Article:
Dovetail router jigs.

Mike Davis

Mike
Corporate Member
Ok, you guys that make lots of dovetailed drawers, what do you use?
What would you get if you could have anything on the market?
Is there a jig that is easy to set up and easy to use that does a good job of cutting through as well as half dovetail drawer parts?

Can you compare the Leigh jig to the INCRA router jig?
 

JimD

Jim
Senior User
Mike,

I only make half blind dovetails for drawers. I use a HF dovetail jig with a Grizzly template guide. The HF is sturdy steel with a minimum of plastic parts. But the template guide is cast and pretty rough. I also wanted 7/16 spacing and it is 1/2 inch. But the Grizzly guide was not expensive and is much nicer. Set up is a little complicated but it's also pretty much a one time thing. I keep a bit and guide bushing on an old PC 690 so I can be cutting joints in just a few minutes. I almost always dovetail the backs too, because it is just so easy. The biggest limitation (other than no through dovetails) is the need for drawer height in multiples of 7/8 inch. I often use Woodsmith plans and they make their drawer heights in these increments.

Jim
 

Dave Richards

Dave
Senior User
I'll throw this out. My preference for router cut dovetails is my Router Boss for a number of reasons.

  • No template required. You can make a story stick as a guide or use a scale or the DRO or you can do the layout on the fly.
  • No requirement for stock width to be in 7/8 in. or other increments.
  • I can use absolutely any dovetail router bit. I like high speed steel dovetail bits better than carbide because they are slimmer for their cutting depth. No limitation on cutter angle like with the Leigh and other jigs.
  • Easiest for proper setup and you don't need the instruction manual out every time you want to cut some dovetails. If it is set up incorrectly it's very easy to figure out what you need to change to get it right.
  • It's not limited to a small set of operations. Through and half-blind dovetails are just the start.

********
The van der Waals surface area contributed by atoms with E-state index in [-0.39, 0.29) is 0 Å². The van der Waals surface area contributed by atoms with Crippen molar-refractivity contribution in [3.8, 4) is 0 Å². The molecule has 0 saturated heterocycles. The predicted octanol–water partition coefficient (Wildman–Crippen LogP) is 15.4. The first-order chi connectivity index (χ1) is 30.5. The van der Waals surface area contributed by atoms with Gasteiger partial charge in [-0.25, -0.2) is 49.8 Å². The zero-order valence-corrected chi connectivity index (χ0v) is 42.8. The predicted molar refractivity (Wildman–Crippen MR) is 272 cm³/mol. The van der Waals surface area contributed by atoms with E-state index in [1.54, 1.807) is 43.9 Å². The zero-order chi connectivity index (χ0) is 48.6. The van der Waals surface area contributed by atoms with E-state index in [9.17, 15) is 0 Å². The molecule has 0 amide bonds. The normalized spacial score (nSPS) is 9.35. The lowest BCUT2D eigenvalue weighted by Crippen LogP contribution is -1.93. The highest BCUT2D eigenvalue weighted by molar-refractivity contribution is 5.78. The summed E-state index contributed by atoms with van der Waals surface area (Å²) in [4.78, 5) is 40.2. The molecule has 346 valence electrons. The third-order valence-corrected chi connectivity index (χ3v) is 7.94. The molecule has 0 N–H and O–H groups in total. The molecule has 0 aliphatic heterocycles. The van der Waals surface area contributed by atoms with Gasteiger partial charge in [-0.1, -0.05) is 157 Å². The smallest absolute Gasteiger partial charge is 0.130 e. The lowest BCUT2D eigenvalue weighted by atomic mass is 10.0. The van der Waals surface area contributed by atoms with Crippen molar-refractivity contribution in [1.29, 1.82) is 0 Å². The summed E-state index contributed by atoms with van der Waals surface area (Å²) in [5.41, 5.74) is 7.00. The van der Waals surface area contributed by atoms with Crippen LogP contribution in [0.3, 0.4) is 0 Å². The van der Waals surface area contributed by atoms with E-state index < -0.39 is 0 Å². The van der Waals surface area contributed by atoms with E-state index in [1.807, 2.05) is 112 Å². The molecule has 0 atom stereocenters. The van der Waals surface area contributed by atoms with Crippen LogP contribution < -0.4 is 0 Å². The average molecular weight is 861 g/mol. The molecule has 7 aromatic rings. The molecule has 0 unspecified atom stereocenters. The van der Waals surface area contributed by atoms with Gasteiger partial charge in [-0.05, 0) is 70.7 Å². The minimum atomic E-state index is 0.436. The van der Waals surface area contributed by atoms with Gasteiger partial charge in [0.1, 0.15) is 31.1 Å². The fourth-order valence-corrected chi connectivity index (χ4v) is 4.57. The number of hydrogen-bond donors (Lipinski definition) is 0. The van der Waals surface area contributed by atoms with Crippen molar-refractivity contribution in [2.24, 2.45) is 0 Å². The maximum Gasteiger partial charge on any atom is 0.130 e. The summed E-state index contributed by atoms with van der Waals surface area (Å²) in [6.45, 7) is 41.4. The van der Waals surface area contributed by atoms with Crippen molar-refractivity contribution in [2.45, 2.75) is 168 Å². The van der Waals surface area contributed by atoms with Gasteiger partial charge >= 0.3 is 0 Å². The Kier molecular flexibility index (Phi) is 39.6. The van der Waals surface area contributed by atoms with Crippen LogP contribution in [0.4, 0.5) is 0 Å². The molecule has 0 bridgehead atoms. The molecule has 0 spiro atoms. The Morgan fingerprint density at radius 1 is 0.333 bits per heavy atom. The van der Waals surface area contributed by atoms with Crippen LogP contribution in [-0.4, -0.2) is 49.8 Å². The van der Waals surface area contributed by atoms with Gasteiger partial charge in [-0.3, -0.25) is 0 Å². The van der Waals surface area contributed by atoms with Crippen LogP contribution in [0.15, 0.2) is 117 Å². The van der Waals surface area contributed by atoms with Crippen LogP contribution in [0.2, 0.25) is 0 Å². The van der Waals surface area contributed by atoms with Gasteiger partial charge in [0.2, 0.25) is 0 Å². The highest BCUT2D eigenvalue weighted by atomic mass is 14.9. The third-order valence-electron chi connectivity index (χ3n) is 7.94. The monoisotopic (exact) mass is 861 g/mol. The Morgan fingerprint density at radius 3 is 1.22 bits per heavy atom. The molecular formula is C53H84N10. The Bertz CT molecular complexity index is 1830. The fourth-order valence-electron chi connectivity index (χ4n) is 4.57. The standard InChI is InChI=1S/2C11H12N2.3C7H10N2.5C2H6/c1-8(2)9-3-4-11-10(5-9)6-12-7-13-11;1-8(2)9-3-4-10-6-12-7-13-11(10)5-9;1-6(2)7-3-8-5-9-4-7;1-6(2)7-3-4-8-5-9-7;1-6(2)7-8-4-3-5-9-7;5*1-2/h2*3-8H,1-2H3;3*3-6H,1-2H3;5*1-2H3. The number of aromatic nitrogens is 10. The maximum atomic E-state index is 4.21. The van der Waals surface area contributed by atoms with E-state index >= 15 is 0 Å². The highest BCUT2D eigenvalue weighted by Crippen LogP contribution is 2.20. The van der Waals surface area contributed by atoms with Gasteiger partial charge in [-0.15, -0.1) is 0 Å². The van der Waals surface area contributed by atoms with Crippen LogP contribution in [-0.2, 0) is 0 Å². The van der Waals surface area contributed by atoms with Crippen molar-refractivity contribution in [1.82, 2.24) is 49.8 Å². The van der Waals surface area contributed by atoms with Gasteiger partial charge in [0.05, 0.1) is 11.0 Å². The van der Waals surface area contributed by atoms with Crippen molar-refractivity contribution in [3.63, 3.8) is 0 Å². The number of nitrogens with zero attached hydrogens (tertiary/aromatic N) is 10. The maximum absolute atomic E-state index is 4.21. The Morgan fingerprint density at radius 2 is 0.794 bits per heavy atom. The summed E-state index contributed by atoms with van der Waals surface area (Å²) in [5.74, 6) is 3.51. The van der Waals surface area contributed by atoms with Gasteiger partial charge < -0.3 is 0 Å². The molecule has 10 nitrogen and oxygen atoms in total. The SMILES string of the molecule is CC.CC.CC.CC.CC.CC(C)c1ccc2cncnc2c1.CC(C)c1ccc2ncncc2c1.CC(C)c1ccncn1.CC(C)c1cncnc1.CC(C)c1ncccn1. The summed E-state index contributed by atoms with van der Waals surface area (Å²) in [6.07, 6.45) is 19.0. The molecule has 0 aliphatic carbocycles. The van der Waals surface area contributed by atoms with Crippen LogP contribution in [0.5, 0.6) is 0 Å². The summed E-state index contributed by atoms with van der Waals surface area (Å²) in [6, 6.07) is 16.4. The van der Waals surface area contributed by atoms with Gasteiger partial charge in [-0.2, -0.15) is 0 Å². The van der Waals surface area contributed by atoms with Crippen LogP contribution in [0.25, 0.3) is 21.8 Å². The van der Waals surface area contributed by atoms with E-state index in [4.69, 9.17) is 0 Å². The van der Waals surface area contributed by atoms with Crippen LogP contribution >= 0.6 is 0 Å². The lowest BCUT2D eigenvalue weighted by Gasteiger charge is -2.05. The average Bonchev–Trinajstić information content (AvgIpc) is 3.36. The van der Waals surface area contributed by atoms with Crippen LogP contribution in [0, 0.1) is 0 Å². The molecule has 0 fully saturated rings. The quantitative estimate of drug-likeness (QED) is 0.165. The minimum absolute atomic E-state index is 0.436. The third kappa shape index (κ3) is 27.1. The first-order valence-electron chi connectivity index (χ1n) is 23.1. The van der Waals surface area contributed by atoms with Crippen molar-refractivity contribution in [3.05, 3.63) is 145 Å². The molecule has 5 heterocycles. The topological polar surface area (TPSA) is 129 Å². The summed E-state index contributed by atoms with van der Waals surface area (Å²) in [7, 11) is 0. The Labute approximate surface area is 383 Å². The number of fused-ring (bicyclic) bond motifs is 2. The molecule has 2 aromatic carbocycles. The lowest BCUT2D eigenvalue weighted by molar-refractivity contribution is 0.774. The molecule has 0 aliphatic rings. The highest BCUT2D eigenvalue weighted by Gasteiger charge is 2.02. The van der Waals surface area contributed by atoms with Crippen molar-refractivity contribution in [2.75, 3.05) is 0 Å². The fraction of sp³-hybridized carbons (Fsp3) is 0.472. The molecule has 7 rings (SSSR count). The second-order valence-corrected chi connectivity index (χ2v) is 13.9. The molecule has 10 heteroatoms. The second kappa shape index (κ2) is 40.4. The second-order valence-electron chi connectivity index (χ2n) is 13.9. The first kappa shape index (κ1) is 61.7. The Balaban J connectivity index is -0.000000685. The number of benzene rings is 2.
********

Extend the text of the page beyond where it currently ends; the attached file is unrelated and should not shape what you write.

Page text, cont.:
• Mounts on the wall. Always ready for use and always put away.
It's not the cheapest dovetail jig out there but then it isn't just a dovetail jig.

FWIW, here's a dovetail joint and the bit I used to cut it.


And another cut with a slightly larger bit.
 
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Strom

Strom
Senior User
I don't make a lot of dovetailed drawers anymore . I have both the incra super fence on my router table and the Leigh D4 jig. They are both a little fussy to set up but once you get it you can make great dovetails with either. If I had to choose I would go with the Leigh for the capability of larger work and taking the tool to the work rather than vice versa.
 

drw

Donn
Corporate Member
I have a Leigh jig (Super 18), which is a great tool...but, it wasn't cheap and I find it fussy to set up...but, once you have it calibrated it does a great job. Coincidentally, this past week I started finding a home in my new shop for the Super 18, so the challenges of setting it up are fresh on my mind.:rolleyes:
 

red

Papa Red
Red
Senior User
I have the 24" Leigh jig purchased back in the 90's and love it. It is fully adjustable, easy to use and will cut all kinds of dovetails. Not sure what the model number is but the newer version is still available today.

Red
 

KenOfCary

Board of Directors, Treasurer
Ken
Staff member
Corporate Member
Mike, I bought a Rockler Dovetail jig and the dust collection hood for it about 5 years ago and have never used it. If you want one, its yours. Can't say much about it as like I said, I've never used it.
 

Mike Davis

Mike
Corporate Member
Mike, I bought a Rockler Dovetail jig and the dust collection hood for it about 5 years ago and have never used it. If you want one, its yours. Can't say much about it as like I said, I've never used it.
I’m asking for a friend, I think he has a Rockler and looking for something better and easier to set up.
 

cyclopentadiene

Update your profile with your name
User
I started with a Rockler jig. It worked fine but everything looks the same. Later I invested in a Leigh Jig and it is excellent. This allows the spacing to be adjusted to appear more like hand cut dovetails. The only limitation is the pin width does have a minimum that is much larger than cutting them by hand. One thing that helps significantly is to have two routers so you can set the depth of the cuts without adjusting the router depth.
Once you cut all of the tails, you can start the pins too large and slowly creep up on the size until the fit is perfect. I find the Leigh offset guide much more trouble than it is worth. I never seem to pick the router up in the same orientation so I have no clue where the offset is located. Once one set of pins is optimized, the others can be cut very quickly.
I prefer the looks of hand cut dovetails with very thin pins. However, I have never done a set by hand that fit as firmly as a jig cut dovetail. I am not satisfied with my hand cut versions and have a lot of respect for those that can get the fit perfect.
 

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